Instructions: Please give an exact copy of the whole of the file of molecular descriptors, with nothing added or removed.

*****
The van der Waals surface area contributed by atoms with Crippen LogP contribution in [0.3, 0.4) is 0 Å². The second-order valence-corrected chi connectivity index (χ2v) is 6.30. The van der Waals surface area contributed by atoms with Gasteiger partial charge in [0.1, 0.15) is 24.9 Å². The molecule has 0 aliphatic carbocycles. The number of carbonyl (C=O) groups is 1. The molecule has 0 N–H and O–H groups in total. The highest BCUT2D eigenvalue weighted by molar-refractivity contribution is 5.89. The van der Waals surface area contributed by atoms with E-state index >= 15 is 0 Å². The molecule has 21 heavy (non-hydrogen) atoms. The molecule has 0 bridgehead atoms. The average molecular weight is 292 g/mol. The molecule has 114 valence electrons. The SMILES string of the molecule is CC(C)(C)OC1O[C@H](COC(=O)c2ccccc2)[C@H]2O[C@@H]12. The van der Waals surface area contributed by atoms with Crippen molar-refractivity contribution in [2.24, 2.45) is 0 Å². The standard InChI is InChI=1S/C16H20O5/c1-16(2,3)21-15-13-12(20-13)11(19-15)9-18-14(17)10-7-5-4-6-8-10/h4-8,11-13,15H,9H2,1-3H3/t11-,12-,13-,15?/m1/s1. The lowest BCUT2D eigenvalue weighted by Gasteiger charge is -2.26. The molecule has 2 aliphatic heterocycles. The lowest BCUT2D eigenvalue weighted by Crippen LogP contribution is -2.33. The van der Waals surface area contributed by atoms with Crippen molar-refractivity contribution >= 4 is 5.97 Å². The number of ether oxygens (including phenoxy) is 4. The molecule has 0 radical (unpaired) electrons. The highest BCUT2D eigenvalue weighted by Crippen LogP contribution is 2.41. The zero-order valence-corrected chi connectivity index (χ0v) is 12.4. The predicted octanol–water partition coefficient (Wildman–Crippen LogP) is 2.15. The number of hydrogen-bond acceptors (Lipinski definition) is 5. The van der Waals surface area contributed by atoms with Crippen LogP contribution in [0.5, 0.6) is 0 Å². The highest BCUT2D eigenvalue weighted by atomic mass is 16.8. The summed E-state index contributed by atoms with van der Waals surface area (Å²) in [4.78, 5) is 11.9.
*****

The van der Waals surface area contributed by atoms with Crippen LogP contribution in [0.3, 0.4) is 0 Å². The second-order valence-corrected chi connectivity index (χ2v) is 6.30. The van der Waals surface area contributed by atoms with Gasteiger partial charge in [0.1, 0.15) is 24.9 Å². The molecule has 0 aliphatic carbocycles. The number of carbonyl (C=O) groups is 1. The molecule has 0 N–H and O–H groups in total. The highest BCUT2D eigenvalue weighted by molar-refractivity contribution is 5.89. The van der Waals surface area contributed by atoms with E-state index >= 15 is 0 Å². The molecule has 21 heavy (non-hydrogen) atoms. The molecule has 0 bridgehead atoms. The average molecular weight is 292 g/mol. The molecule has 114 valence electrons. The SMILES string of the molecule is CC(C)(C)OC1O[C@H](COC(=O)c2ccccc2)[C@H]2O[C@@H]12. The van der Waals surface area contributed by atoms with Crippen molar-refractivity contribution in [2.24, 2.45) is 0 Å². The standard InChI is InChI=1S/C16H20O5/c1-16(2,3)21-15-13-12(20-13)11(19-15)9-18-14(17)10-7-5-4-6-8-10/h4-8,11-13,15H,9H2,1-3H3/t11-,12-,13-,15?/m1/s1. The lowest BCUT2D eigenvalue weighted by Gasteiger charge is -2.26. The molecule has 2 aliphatic heterocycles. The lowest BCUT2D eigenvalue weighted by Crippen LogP contribution is -2.33. The van der Waals surface area contributed by atoms with Crippen molar-refractivity contribution >= 4 is 5.97 Å². The number of ether oxygens (including phenoxy) is 4. The molecule has 0 radical (unpaired) electrons. The highest BCUT2D eigenvalue weighted by Crippen LogP contribution is 2.41. The zero-order valence-corrected chi connectivity index (χ0v) is 12.4. The predicted octanol–water partition coefficient (Wildman–Crippen LogP) is 2.15. The number of hydrogen-bond acceptors (Lipinski definition) is 5. The van der Waals surface area contributed by atoms with Crippen LogP contribution in [0.5, 0.6) is 0 Å². The highest BCUT2D eigenvalue weighted by atomic mass is 16.8. The summed E-state index contributed by atoms with van der Waals surface area (Å²) in [4.78, 5) is 11.9.